The IMF, led by Dominique Strauss-Kahn, has the power to raise money on the capital markets by issuing `AAA’ bonds under its own name. It has never resorted to this option, preferring to tap members states for deposits.

The nuclear option is to print money by issuing Special Drawing Rights, in effect acting as if it were the world’s central bank. This was done briefly after the fall of the Soviet Union but has never been used as systematic tool of policy to head off a global financial crisis.

“The IMF can in theory create liquidity like a central bank,” said an informed source. “There are a lot of ideas kicking around.”

Read moreIMF may need to “print money” as crisis spreads

Europe on the brink of currency crisis meltdown

The crisis in Hungary recalls the heady days of the UK’s expulsion from the ERM.

The financial crisis spreading like wildfire across the former Soviet bloc threatens to set off a second and more dangerous banking crisis in Western Europe, tipping the whole Continent into a fully-fledged economic slump.

Currency pegs are being tested to destruction on the fringes of Europe’s monetary union in a traumatic upheaval that recalls the collapse of the Exchange Rate Mechanism in 1992.

“This is the biggest currency crisis the world has ever seen,” said Neil Mellor, a strategist at Bank of New York Mellon.

Experts fear the mayhem may soon trigger a chain reaction within the eurozone itself. The risk is a surge in capital flight from Austria – the country, as it happens, that set off the global banking collapse of May 1931 when Credit-Anstalt went down – and from a string of Club Med countries that rely on foreign funding to cover huge current account deficits.

The latest data from the Bank for International Settlements shows that Western European banks hold almost all the exposure to the emerging market bubble, now busting with spectacular effect.

They account for three-quarters of the total $4.7 trillion £2.96 trillion) in cross-border bank loans to Eastern Europe, Latin America and emerging Asia extended during the global credit boom – a sum that vastly exceeds the scale of both the US sub-prime and Alt-A debacles.

Read moreEurope on the brink of currency crisis meltdown

Congress: What Bernanke and Hank Aren’t Telling You

Congress: Think.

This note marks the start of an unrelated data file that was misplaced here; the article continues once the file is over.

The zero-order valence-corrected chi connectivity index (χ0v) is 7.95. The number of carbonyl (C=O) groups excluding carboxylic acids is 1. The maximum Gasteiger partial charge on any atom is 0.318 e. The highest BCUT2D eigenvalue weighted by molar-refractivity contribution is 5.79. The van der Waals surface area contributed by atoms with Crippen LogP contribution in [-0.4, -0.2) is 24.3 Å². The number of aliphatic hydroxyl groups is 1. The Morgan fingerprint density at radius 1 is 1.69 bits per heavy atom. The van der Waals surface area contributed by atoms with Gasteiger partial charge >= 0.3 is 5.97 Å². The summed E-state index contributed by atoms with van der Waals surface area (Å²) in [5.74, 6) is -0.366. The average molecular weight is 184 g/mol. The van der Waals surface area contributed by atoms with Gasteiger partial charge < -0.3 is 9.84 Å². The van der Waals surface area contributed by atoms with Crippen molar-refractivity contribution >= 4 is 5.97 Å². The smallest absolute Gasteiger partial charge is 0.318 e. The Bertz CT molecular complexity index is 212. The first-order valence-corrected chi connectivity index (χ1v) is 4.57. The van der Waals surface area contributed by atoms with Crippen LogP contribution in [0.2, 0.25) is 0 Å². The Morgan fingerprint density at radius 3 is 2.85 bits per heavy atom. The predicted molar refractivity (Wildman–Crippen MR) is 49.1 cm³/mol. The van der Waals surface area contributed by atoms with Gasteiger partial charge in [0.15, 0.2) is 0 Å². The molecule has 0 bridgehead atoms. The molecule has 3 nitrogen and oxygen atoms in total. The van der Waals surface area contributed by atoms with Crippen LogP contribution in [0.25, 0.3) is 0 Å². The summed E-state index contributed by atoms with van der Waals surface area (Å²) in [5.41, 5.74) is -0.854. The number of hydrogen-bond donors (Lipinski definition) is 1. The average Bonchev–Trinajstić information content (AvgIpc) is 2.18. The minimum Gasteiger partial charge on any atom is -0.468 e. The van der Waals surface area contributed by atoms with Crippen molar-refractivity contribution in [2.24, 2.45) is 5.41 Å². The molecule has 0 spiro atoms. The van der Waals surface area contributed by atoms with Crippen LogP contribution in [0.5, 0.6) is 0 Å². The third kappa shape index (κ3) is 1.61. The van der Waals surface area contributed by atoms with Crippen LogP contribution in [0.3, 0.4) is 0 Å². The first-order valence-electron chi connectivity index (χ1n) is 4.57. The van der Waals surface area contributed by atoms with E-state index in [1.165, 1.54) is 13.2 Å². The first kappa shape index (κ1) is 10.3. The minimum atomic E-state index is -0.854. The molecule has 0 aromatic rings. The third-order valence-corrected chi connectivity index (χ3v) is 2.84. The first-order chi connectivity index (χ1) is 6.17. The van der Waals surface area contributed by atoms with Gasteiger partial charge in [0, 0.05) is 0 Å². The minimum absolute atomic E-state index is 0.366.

Ben and Hank have both told you that the critical issue for the economy is for “lending to resume”, stating that it has dramatically contracted.

If this was the truth, then Ben and Hank would have come to you for $700 billion in the TARP, but instead of TARPing the money, they would have asked for permission to use it to capitalize 10 new banks which would be immediately IPO’d off to the public with the stake being in the form of some kind of super-senior debt that held a coupon high enough to encourage immediate (or nearly-so) replacement with private capital.

This would have resulted in an aggregate of seven trillion worth of new lending capacity in the economy, an amount that, incidentally, would allow the full replacement of Fannie and Freddie as holders of housing debt with about $2 trillion left over for credit cards, auto and business loans.

That would have immediately solved the “credit freeze” problem.

So why wasn’t this proposed?

This is the reason:

In short, it wouldn’t have done anything because the economy only grows at a rate of about 20 cents for every dollar of debt taken on. That is, it takes five dollars of debt to generate one new dollar of GDP.

The bad news is that once you reach the “$1 for $1” level you are no longer able to finance growth with debt, and it becomes inevitable that you will begin to finance debt with debt.

That, of course generates no GDP at all but precipitously tightens the spiral.

We crossed that Rubicon roughly around 1968, and you have had this fact concealed from you.

Congress, please listen:

The Truth is that we now require about $5 of debt to generate $1 of GDP.

Read moreCongress: What Bernanke and Hank Aren’t Telling You

U.S. 2008 Budget Deficit at Record $455 Billion

Oct. 14 (Bloomberg) — The U.S. government posted a record budget deficit for 2008 as financial market strains slowed economic growth and spending rose the most since 1990.

The shortfall widened to $455 billion in the fiscal year ended Sept. 30, compared with a $162 billion deficit a year earlier and the previous high of $413 billion in 2004, the Treasury said today in Washington. The gap was 3.2 percent of gross domestic product, up from 1.2 percent last year, the Treasury said. The 2008 deficit was the largest as a share of the economy since 2004, when it was 3.6 percent of GDP.